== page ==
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Federal Judge Considers Houston’s Homeless Camp Ban

Houston’s mayor testified in federal court in defense of the city ordinance against homeless encampments; a judge ruled in August that the ban infringes on the Eighth Amendment, which prohibits “cruel and unusual punishment”


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The American Civil Liberties Union is asking that the judge’s ban on Houston’s homeless encampment law remain in place until the court can look at the merits of the case. The ACLU says seeking shelter is not only a right, but a fundamental human necessity.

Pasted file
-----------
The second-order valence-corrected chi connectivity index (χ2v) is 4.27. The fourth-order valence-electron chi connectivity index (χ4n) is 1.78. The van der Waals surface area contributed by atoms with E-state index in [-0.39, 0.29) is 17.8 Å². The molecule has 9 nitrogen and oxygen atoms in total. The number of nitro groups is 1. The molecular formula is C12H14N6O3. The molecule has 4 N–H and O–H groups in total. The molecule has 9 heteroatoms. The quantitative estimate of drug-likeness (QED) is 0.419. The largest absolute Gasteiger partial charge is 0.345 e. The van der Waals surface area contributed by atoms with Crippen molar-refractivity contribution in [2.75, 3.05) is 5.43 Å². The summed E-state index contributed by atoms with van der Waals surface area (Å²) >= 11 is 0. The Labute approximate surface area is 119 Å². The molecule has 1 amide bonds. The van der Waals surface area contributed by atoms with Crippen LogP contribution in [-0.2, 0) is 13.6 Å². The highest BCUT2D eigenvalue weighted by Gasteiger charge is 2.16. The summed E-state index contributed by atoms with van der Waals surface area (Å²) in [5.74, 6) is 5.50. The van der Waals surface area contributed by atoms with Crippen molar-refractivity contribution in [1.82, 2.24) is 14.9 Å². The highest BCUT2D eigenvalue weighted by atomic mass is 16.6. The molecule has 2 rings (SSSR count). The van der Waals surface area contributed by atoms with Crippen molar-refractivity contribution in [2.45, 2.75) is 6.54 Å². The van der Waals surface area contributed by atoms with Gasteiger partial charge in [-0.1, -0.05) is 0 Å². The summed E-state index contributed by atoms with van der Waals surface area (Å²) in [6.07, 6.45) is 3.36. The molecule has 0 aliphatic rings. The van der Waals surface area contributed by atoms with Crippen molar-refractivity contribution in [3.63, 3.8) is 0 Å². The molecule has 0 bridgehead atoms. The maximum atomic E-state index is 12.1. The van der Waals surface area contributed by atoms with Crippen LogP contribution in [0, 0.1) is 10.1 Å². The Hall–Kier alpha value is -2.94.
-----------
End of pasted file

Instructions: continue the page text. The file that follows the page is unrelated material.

Mayor Sylvester Turner testified that two homeless encampments on city property have doubled in size since U.S. Federal Judge Kenneth M. Hoyt stopped the city’s ban on temporary structures. In August, when the judge stopped the law from going into effect, he wrote in his ruling that the homeless are “involuntarily in public, harmlessly attempting to shelter themselves — an act they cannot realistically forego.” It was a three-week temporary ruling which required a follow-up, but Hurricane Harvey caused a delay until this week.

The issues around homeless encampments are being discussed even as National Hunger and Homelessness Awareness Month spotlights the needs of the homeless during the holidays.

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